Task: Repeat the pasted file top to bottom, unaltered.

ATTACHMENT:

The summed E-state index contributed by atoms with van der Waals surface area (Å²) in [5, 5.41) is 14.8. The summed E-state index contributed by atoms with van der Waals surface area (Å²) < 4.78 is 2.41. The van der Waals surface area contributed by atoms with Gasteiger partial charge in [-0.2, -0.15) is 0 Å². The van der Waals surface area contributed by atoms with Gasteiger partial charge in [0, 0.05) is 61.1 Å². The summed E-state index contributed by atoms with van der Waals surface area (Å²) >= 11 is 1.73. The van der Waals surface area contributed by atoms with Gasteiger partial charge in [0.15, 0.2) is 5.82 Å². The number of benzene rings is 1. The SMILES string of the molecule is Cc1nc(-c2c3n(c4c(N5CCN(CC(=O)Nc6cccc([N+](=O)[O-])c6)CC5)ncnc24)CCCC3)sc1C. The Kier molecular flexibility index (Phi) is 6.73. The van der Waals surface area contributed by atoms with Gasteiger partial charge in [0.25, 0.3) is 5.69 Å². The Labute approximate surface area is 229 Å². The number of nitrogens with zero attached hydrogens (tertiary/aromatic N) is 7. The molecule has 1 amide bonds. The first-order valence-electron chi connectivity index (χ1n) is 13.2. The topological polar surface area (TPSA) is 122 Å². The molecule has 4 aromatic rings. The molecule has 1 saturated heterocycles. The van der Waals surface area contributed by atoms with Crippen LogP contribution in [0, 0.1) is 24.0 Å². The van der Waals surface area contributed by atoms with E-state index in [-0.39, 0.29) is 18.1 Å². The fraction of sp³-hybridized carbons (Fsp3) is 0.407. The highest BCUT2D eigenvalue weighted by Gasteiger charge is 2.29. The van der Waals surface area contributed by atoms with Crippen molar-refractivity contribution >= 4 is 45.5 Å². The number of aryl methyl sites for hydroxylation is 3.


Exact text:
The summed E-state index contributed by atoms with van der Waals surface area (Å²) in [5, 5.41) is 14.8. The summed E-state index contributed by atoms with van der Waals surface area (Å²) < 4.78 is 2.41. The van der Waals surface area contributed by atoms with Gasteiger partial charge in [-0.2, -0.15) is 0 Å². The van der Waals surface area contributed by atoms with Gasteiger partial charge in [0, 0.05) is 61.1 Å². The summed E-state index contributed by atoms with van der Waals surface area (Å²) >= 11 is 1.73. The van der Waals surface area contributed by atoms with Gasteiger partial charge in [0.15, 0.2) is 5.82 Å². The number of benzene rings is 1. The SMILES string of the molecule is Cc1nc(-c2c3n(c4c(N5CCN(CC(=O)Nc6cccc([N+](=O)[O-])c6)CC5)ncnc24)CCCC3)sc1C. The Kier molecular flexibility index (Phi) is 6.73. The van der Waals surface area contributed by atoms with Gasteiger partial charge in [0.25, 0.3) is 5.69 Å². The Labute approximate surface area is 229 Å². The number of nitrogens with zero attached hydrogens (tertiary/aromatic N) is 7. The molecule has 1 amide bonds. The first-order valence-electron chi connectivity index (χ1n) is 13.2. The topological polar surface area (TPSA) is 122 Å². The molecule has 4 aromatic rings. The molecule has 1 saturated heterocycles. The van der Waals surface area contributed by atoms with Crippen LogP contribution in [0, 0.1) is 24.0 Å². The van der Waals surface area contributed by atoms with E-state index in [-0.39, 0.29) is 18.1 Å². The fraction of sp³-hybridized carbons (Fsp3) is 0.407. The highest BCUT2D eigenvalue weighted by Gasteiger charge is 2.29. The van der Waals surface area contributed by atoms with Crippen molar-refractivity contribution >= 4 is 45.5 Å². The number of aryl methyl sites for hydroxylation is 3.